Traditionally, the history of English maritime adventures has focused on the great sea captains and swashbucklers. However, over the past few decades, social historians have begun to examine the less well-known seafarers who were on the dangerous voyages of commerce, exploration, privateering and piracy, as well as naval campaigns.
This book brings together some of their findings. There is no comparable work that provides such an overview of our knowledge of English seamen during the sixteenth and seventeenth centuries and the tumultuous world in which they lived.
Subjects covered include trade, piracy, wives, widows and the wider maritime community, health and medicine at sea, religion and shipboard culture, how Tudor and Stuart ships were manned and provisioned, and what has been learned from the important wreck the Mary Rose.
CHERYL A. FURY is an associate professor of history at the University of New Brunswick, and on the editorial board of Northern Mariner [the Canadian journal of maritime history].
Contributors: J.D. ALSOP, JOHN APPLEBY, CHERYL A. FURY, GEOFFREY HUDSON, DAVID LOADES, VINCENT PATARINO JR, ANN STIRLAND.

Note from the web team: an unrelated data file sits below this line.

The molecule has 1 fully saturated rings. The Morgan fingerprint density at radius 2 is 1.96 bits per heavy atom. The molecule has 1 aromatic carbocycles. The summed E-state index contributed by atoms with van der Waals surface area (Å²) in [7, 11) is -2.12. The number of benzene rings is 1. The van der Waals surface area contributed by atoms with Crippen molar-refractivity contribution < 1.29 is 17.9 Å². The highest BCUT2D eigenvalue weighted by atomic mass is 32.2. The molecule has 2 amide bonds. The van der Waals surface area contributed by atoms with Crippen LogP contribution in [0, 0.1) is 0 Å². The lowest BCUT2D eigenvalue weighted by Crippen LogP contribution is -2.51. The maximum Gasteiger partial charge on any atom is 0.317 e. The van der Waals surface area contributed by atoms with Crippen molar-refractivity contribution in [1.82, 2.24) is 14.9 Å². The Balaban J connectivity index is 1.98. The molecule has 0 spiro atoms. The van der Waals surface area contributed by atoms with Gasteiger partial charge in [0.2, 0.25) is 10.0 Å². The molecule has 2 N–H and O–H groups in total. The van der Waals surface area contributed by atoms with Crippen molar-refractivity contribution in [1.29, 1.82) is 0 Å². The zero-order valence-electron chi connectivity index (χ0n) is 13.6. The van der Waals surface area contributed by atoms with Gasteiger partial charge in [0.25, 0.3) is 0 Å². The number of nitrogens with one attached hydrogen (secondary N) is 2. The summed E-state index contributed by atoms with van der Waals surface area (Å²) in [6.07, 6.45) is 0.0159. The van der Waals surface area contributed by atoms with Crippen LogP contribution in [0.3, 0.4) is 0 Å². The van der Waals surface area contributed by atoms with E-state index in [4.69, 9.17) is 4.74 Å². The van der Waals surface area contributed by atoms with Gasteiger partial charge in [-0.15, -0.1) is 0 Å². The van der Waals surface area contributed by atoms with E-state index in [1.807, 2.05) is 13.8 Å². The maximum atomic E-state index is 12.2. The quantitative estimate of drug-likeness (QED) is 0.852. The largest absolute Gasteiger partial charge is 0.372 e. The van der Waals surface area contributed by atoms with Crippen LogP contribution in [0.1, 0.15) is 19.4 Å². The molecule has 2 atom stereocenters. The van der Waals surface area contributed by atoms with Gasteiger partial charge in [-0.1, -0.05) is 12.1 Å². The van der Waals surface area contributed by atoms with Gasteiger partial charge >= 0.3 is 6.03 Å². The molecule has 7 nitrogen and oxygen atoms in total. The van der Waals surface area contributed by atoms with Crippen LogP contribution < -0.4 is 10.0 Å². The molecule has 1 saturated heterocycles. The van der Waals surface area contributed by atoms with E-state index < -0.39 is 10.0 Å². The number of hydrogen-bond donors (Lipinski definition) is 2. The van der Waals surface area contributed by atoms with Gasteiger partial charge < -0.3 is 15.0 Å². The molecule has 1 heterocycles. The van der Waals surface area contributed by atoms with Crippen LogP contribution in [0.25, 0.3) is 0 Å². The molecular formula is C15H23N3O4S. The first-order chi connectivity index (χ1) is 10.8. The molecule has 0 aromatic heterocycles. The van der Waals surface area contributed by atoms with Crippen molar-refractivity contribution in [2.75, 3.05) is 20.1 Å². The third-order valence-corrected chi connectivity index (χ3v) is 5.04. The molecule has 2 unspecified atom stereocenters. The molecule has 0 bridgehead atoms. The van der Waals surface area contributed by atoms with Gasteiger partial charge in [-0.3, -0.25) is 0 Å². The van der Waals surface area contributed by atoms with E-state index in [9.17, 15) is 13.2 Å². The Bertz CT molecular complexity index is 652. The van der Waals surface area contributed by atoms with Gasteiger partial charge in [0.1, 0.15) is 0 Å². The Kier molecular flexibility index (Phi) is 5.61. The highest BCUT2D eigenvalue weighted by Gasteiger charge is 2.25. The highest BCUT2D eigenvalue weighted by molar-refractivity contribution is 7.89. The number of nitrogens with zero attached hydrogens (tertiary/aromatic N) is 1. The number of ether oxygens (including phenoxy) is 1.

A composite but detailed and arresting picture of the lives of English seamen in Elizabethan and Jacobean times. THE MEDIEVAL REVIEW
Possibly no comparable book has provided such an overview of the lives of English sailors in the sixteenth and seventeenth centuries. [...] This book will be enjoyed by readers with an interest in both sociological history and maritime studies, and could act as a maritime researcher's template for how to present a well-reasoned study of the social history of English seamen at any period. NORTHERN MARINER
Provides an expansive and much needed enquiry into the experience of English seamen in the Tudor-Stuart period. [...] This collection does a remarkable job of rescuing the life and customs of Jack Tarr in the Early Modern Age from obscurity. INTERNATIONAL JOURNAL OF MARITIME HISTORY
This volume is an important contribution to maritime studies, not just because it focuses on a less studied period in maritime history, but also because it features the average seamen and highlights what we've learned in spite of the limited resources. PIRATES & PRIVATEERS
Contains a lot of stimulating new work. [It] achieves its aim of summarising and assessing the current state of knowledge, and as such it is a valuable introduction to the subject. Its value to historians is obvious, but archaeologists also need to appreciate this kind of evidence. INTERNATIONAL JOURNAL OF NAUTICAL ARCHAEOLOGY